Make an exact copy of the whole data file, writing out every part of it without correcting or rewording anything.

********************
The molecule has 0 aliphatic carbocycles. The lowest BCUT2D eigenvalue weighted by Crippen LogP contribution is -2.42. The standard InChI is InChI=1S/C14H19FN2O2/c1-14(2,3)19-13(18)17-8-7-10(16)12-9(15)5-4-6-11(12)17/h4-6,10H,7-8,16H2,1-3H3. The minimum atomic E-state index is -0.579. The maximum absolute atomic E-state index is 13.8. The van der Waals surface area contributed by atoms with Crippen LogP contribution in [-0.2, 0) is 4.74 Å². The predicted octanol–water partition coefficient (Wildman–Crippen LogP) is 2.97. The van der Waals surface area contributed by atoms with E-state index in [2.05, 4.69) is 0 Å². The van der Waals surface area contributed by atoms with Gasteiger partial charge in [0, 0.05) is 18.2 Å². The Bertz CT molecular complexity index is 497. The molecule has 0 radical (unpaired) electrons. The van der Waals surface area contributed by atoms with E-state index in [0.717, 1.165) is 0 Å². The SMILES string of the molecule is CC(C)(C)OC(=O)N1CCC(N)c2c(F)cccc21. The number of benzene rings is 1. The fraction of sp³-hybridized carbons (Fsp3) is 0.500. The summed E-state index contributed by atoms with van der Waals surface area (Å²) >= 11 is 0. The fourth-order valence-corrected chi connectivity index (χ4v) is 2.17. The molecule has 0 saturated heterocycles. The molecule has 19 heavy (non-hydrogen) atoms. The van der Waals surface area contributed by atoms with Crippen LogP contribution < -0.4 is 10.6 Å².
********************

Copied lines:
The molecule has 0 aliphatic carbocycles. The lowest BCUT2D eigenvalue weighted by Crippen LogP contribution is -2.42. The standard InChI is InChI=1S/C14H19FN2O2/c1-14(2,3)19-13(18)17-8-7-10(16)12-9(15)5-4-6-11(12)17/h4-6,10H,7-8,16H2,1-3H3. The minimum atomic E-state index is -0.579. The maximum absolute atomic E-state index is 13.8. The van der Waals surface area contributed by atoms with Crippen LogP contribution in [-0.2, 0) is 4.74 Å². The predicted octanol–water partition coefficient (Wildman–Crippen LogP) is 2.97. The van der Waals surface area contributed by atoms with E-state index in [2.05, 4.69) is 0 Å². The van der Waals surface area contributed by atoms with Gasteiger partial charge in [0, 0.05) is 18.2 Å². The Bertz CT molecular complexity index is 497. The molecule has 0 radical (unpaired) electrons. The van der Waals surface area contributed by atoms with E-state index in [0.717, 1.165) is 0 Å². The SMILES string of the molecule is CC(C)(C)OC(=O)N1CCC(N)c2c(F)cccc21. The number of benzene rings is 1. The fraction of sp³-hybridized carbons (Fsp3) is 0.500. The summed E-state index contributed by atoms with van der Waals surface area (Å²) >= 11 is 0. The fourth-order valence-corrected chi connectivity index (χ4v) is 2.17. The molecule has 0 saturated heterocycles. The molecule has 19 heavy (non-hydrogen) atoms. The van der Waals surface area contributed by atoms with Crippen LogP contribution < -0.4 is 10.6 Å².